Sunday, August 21, 2005

Returning Crummy Products

Our purchase of a front-loading washing machine apparently requires "high efficiency" laundry soap. A trip to our "formerly favorite but very close grocery store" turned up no fragrance free options, so being fans of the usual (former?) Tide smell, we decided to try Tide High Efficiency laundry liquid.

Holy crap. This stuff stunk to high heaven. We don't have chemical sensitivities but being bowled over when you open your drawer and feeling like you need to sneeze because you've just put on a bra was beyond the pale. It was so bad we couldn't even just suck it up and deal. And this stuff is more expensive than regular laundry soap! Back to the grocery store it went and we received the full refund. We also expressed a strong desire for a fragrance free option (which are never truly fragrance free, but are always in the realm of "not offensive").

It turns out Sears has it's own brand of dye and fragrance free high efficiency compatible soap that looks cheaper too. So we'll be trying that next.

The moral of the story is if you try a product and don't like it...demand your money back.

Incidentally, the refund was in cash but we purchased the item using our new Citi Dividend card, so I think we netted 35c ;)


  1. That's too bad about the soap. I really dislike pretty much all commercial laundry detergent, so I make my own. My mom has a front-loading Maytag Neptune and she uses the same recipe. We've both been using it for well over a year and love it. It keeps my black work pants black (unlike Tide, which liked to make them hazy grey), and it works well on Fiance's construction-worker clothes. It rinses out well, doesn't leave any smell behind, and is WAY cheaper than other detergents and soaps.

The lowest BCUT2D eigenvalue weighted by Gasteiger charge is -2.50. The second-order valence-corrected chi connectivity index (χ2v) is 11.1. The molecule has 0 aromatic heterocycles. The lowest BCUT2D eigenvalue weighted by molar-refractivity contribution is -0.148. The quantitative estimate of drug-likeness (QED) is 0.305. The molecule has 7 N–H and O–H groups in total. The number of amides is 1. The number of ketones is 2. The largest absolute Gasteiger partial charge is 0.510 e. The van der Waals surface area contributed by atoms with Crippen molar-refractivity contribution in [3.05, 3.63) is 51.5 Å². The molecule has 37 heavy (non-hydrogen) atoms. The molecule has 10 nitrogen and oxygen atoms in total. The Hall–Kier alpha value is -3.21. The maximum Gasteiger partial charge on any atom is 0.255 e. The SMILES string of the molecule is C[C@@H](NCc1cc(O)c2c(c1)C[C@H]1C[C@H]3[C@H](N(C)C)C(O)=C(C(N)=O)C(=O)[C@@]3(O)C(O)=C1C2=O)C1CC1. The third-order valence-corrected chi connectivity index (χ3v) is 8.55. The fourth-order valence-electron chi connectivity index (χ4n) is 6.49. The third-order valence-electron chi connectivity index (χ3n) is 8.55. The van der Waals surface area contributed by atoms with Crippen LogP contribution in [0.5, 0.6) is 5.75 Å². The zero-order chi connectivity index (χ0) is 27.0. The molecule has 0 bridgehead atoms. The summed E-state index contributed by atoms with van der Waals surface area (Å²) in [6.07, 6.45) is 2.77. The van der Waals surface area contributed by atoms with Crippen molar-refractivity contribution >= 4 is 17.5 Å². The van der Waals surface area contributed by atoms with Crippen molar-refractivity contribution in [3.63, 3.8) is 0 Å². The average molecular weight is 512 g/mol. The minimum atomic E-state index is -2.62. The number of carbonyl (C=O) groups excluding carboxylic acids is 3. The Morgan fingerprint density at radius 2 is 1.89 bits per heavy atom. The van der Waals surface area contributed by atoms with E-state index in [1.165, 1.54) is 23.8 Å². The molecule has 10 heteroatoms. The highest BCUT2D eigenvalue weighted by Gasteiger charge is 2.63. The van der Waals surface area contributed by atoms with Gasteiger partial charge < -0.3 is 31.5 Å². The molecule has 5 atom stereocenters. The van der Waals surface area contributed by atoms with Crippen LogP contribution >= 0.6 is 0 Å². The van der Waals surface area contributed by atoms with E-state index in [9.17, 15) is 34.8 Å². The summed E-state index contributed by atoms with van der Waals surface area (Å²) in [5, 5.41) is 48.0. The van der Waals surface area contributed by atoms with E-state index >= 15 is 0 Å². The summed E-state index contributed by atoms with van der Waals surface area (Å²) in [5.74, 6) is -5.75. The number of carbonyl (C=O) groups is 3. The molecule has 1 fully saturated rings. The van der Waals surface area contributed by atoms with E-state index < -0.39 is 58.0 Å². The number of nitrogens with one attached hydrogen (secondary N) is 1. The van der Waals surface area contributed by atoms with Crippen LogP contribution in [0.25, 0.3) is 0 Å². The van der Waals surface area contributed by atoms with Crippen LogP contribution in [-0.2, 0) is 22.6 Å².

Laundry Soap - with my machine I use about 1-2 T per extra large load, and I'm guessing you would likely need even less, so you may need to experiment with the amount.

  2. First and foremost -- love the blog! Just started reading it. I am also in the process of setting up my own blog to blog about financial matters up here in Canada!

    Quick question for did you get that save-o-meter...I like!

  3. Returning stuff can indeed feel so virtuous. (And when stores handle it well, it is actually one of the things that makes me feel good about shopping there. So I guess they get you either way.) But have you heard that some stores, The Limited was one of them, I think, are starting to track who returns a lot and will refuse to accept returns from those people anymore? Absolutely outrageous.

  4. I will definitely try out that DIY soap!

    Jason...thanks! And if you do a view source you can see my padawan CSS that generates my "meter"

    MadameX...I *am* quite thankful my grocery store handles it well, it allows me to try new products risk free (as opposed to fragrance free) ;)

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  6. Let us know about what soap alternatives and combinations you try and work :)

    I have a regular top loading, cheap washer. If some day I jump into the high efficiency, it would be nice to know what to expect.

    Money and Investing

  7. What is high-efficiency soap??? Never heard of it. Google here I come.

    Congats on the 35 cents ;) I think I netted 5 cents when I bought evaporated milk instead of condensed milk for a recipe my wife was making, and had to return it (for cash as well). Let's just say I don't bake much.

  8. Jonathan, it's actually laundry soap that is "compatible" with high efficiency washers (usually front-loaders). My understanding is that HE washers need soap that produce fewer suds because of the greater agitation (in effect, the clothes are dropped into the smaller amount of water and this adds a lot of air, producing high sudsing). Too many suds can damage a front loader if the soap gets into the wrong places.

    It does appear that folks tend to achieve the same effect by using less "regular" laundry soap. It's all an adventure!


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